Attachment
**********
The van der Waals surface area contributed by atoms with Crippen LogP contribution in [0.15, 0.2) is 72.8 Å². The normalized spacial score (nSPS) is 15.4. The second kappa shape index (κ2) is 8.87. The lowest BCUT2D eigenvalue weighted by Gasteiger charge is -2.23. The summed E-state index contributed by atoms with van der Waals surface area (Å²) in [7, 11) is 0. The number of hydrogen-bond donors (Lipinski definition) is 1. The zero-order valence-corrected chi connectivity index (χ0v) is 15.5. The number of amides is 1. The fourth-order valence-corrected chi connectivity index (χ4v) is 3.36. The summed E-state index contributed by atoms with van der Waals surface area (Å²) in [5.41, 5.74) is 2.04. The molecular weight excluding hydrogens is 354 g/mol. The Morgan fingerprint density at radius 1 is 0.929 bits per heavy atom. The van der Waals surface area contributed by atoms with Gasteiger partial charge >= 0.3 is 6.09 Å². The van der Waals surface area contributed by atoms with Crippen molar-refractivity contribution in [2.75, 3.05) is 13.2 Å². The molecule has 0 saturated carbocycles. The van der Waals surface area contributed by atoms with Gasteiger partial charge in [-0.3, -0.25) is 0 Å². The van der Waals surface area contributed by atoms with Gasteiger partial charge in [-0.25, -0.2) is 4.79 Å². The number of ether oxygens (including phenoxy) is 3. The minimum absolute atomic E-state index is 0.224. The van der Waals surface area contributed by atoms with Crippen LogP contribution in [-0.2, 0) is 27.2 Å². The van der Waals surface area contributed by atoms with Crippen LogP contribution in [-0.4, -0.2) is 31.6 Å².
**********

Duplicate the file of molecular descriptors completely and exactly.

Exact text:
The van der Waals surface area contributed by atoms with Crippen LogP contribution in [0.15, 0.2) is 72.8 Å². The normalized spacial score (nSPS) is 15.4. The second kappa shape index (κ2) is 8.87. The lowest BCUT2D eigenvalue weighted by Gasteiger charge is -2.23. The summed E-state index contributed by atoms with van der Waals surface area (Å²) in [7, 11) is 0. The number of hydrogen-bond donors (Lipinski definition) is 1. The zero-order valence-corrected chi connectivity index (χ0v) is 15.5. The number of amides is 1. The fourth-order valence-corrected chi connectivity index (χ4v) is 3.36. The summed E-state index contributed by atoms with van der Waals surface area (Å²) in [5.41, 5.74) is 2.04. The molecular weight excluding hydrogens is 354 g/mol. The Morgan fingerprint density at radius 1 is 0.929 bits per heavy atom. The van der Waals surface area contributed by atoms with Gasteiger partial charge >= 0.3 is 6.09 Å². The van der Waals surface area contributed by atoms with Crippen molar-refractivity contribution in [2.75, 3.05) is 13.2 Å². The molecule has 0 saturated carbocycles. The van der Waals surface area contributed by atoms with Gasteiger partial charge in [-0.3, -0.25) is 0 Å². The van der Waals surface area contributed by atoms with Gasteiger partial charge in [-0.25, -0.2) is 4.79 Å². The number of ether oxygens (including phenoxy) is 3. The minimum absolute atomic E-state index is 0.224. The van der Waals surface area contributed by atoms with Crippen LogP contribution in [-0.2, 0) is 27.2 Å². The van der Waals surface area contributed by atoms with Crippen LogP contribution in [-0.4, -0.2) is 31.6 Å².